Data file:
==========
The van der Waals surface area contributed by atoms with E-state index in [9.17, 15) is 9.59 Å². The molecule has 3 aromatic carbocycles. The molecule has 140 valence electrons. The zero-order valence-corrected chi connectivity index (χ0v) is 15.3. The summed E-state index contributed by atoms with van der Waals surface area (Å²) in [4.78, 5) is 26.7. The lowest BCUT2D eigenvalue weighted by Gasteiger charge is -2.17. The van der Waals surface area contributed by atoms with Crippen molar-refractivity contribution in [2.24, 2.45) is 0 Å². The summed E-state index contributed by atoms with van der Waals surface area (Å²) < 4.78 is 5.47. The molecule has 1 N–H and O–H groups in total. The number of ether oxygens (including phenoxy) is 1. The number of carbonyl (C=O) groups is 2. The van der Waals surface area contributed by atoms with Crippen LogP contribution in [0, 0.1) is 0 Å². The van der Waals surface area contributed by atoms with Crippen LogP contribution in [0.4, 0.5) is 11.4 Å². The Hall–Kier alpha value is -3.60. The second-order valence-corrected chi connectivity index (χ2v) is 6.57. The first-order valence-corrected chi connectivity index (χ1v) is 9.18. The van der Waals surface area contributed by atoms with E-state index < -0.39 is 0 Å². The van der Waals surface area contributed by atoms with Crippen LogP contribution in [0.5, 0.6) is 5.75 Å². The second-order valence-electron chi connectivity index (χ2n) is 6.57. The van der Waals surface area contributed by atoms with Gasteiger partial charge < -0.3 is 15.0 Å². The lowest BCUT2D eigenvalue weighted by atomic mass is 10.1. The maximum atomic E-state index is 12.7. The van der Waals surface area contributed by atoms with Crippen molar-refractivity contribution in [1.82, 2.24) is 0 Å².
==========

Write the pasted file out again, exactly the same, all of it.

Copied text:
The van der Waals surface area contributed by atoms with E-state index in [9.17, 15) is 9.59 Å². The molecule has 3 aromatic carbocycles. The molecule has 140 valence electrons. The zero-order valence-corrected chi connectivity index (χ0v) is 15.3. The summed E-state index contributed by atoms with van der Waals surface area (Å²) in [4.78, 5) is 26.7. The lowest BCUT2D eigenvalue weighted by Gasteiger charge is -2.17. The van der Waals surface area contributed by atoms with Crippen molar-refractivity contribution in [2.24, 2.45) is 0 Å². The summed E-state index contributed by atoms with van der Waals surface area (Å²) < 4.78 is 5.47. The molecule has 1 N–H and O–H groups in total. The number of ether oxygens (including phenoxy) is 1. The number of carbonyl (C=O) groups is 2. The van der Waals surface area contributed by atoms with Crippen LogP contribution in [0, 0.1) is 0 Å². The van der Waals surface area contributed by atoms with Crippen LogP contribution in [0.4, 0.5) is 11.4 Å². The Hall–Kier alpha value is -3.60. The second-order valence-corrected chi connectivity index (χ2v) is 6.57. The first-order valence-corrected chi connectivity index (χ1v) is 9.18. The van der Waals surface area contributed by atoms with E-state index < -0.39 is 0 Å². The van der Waals surface area contributed by atoms with Crippen LogP contribution in [0.5, 0.6) is 5.75 Å². The second-order valence-electron chi connectivity index (χ2n) is 6.57. The van der Waals surface area contributed by atoms with Gasteiger partial charge < -0.3 is 15.0 Å². The lowest BCUT2D eigenvalue weighted by atomic mass is 10.1. The maximum atomic E-state index is 12.7. The van der Waals surface area contributed by atoms with Crippen molar-refractivity contribution in [1.82, 2.24) is 0 Å².